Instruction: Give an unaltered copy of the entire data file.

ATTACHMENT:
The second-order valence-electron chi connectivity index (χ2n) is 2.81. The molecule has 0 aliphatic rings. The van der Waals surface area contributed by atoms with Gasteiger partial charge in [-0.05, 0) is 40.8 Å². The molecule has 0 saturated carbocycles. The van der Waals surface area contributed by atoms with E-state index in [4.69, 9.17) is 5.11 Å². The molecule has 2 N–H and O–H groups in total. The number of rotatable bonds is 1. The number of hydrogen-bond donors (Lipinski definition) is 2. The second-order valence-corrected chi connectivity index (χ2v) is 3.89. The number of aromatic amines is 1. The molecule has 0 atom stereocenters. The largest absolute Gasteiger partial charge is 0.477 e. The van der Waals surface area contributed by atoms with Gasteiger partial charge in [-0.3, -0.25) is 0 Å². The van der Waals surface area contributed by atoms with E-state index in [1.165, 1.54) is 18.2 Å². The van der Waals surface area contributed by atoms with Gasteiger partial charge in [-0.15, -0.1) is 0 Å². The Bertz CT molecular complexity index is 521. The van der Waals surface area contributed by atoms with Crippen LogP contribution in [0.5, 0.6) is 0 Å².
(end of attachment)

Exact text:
The second-order valence-electron chi connectivity index (χ2n) is 2.81. The molecule has 0 aliphatic rings. The van der Waals surface area contributed by atoms with Gasteiger partial charge in [-0.05, 0) is 40.8 Å². The molecule has 0 saturated carbocycles. The van der Waals surface area contributed by atoms with E-state index in [4.69, 9.17) is 5.11 Å². The molecule has 2 N–H and O–H groups in total. The number of rotatable bonds is 1. The number of hydrogen-bond donors (Lipinski definition) is 2. The second-order valence-corrected chi connectivity index (χ2v) is 3.89. The number of aromatic amines is 1. The molecule has 0 atom stereocenters. The largest absolute Gasteiger partial charge is 0.477 e. The van der Waals surface area contributed by atoms with Gasteiger partial charge in [-0.3, -0.25) is 0 Å². The van der Waals surface area contributed by atoms with E-state index in [1.165, 1.54) is 18.2 Å². The van der Waals surface area contributed by atoms with Gasteiger partial charge in [-0.15, -0.1) is 0 Å². The Bertz CT molecular complexity index is 521. The van der Waals surface area contributed by atoms with Crippen LogP contribution in [0.5, 0.6) is 0 Å².